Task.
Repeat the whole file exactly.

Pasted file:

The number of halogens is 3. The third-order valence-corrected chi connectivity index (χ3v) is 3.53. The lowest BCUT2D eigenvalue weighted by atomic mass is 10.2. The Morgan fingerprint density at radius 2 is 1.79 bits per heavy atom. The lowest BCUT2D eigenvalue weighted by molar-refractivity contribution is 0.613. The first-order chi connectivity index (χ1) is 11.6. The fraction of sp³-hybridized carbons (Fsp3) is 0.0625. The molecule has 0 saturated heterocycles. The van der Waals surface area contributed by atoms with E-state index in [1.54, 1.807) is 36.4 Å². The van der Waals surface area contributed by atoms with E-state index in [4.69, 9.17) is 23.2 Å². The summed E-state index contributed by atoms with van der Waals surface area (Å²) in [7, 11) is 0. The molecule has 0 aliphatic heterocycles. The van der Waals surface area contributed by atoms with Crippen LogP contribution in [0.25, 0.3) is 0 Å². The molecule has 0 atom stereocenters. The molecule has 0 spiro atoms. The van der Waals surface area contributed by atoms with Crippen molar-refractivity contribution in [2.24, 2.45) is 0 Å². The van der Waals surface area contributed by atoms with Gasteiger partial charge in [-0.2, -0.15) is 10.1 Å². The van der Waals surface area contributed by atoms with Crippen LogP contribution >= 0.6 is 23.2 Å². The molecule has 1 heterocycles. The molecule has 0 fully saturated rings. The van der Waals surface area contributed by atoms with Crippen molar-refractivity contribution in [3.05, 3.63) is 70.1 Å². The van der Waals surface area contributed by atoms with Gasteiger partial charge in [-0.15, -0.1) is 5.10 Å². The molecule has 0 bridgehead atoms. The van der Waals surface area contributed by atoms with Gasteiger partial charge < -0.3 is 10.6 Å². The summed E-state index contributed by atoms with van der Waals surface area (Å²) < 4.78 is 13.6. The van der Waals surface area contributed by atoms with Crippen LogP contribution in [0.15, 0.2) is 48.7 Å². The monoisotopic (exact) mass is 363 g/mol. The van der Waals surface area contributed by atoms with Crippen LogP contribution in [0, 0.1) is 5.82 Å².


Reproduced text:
The number of halogens is 3. The third-order valence-corrected chi connectivity index (χ3v) is 3.53. The lowest BCUT2D eigenvalue weighted by atomic mass is 10.2. The Morgan fingerprint density at radius 2 is 1.79 bits per heavy atom. The lowest BCUT2D eigenvalue weighted by molar-refractivity contribution is 0.613. The first-order chi connectivity index (χ1) is 11.6. The fraction of sp³-hybridized carbons (Fsp3) is 0.0625. The molecule has 0 saturated heterocycles. The van der Waals surface area contributed by atoms with E-state index in [1.54, 1.807) is 36.4 Å². The van der Waals surface area contributed by atoms with E-state index in [4.69, 9.17) is 23.2 Å². The summed E-state index contributed by atoms with van der Waals surface area (Å²) in [7, 11) is 0. The molecule has 0 aliphatic heterocycles. The van der Waals surface area contributed by atoms with Crippen LogP contribution in [0.25, 0.3) is 0 Å². The molecule has 0 atom stereocenters. The molecule has 0 spiro atoms. The van der Waals surface area contributed by atoms with Crippen molar-refractivity contribution in [2.24, 2.45) is 0 Å². The van der Waals surface area contributed by atoms with Gasteiger partial charge in [-0.2, -0.15) is 10.1 Å². The van der Waals surface area contributed by atoms with Crippen LogP contribution >= 0.6 is 23.2 Å². The molecule has 1 heterocycles. The molecule has 0 fully saturated rings. The van der Waals surface area contributed by atoms with Crippen molar-refractivity contribution in [3.05, 3.63) is 70.1 Å². The van der Waals surface area contributed by atoms with Gasteiger partial charge in [-0.15, -0.1) is 5.10 Å². The molecule has 0 bridgehead atoms. The van der Waals surface area contributed by atoms with Gasteiger partial charge < -0.3 is 10.6 Å². The summed E-state index contributed by atoms with van der Waals surface area (Å²) < 4.78 is 13.6. The van der Waals surface area contributed by atoms with Crippen LogP contribution in [0.15, 0.2) is 48.7 Å². The monoisotopic (exact) mass is 363 g/mol. The van der Waals surface area contributed by atoms with Crippen LogP contribution in [0, 0.1) is 5.82 Å².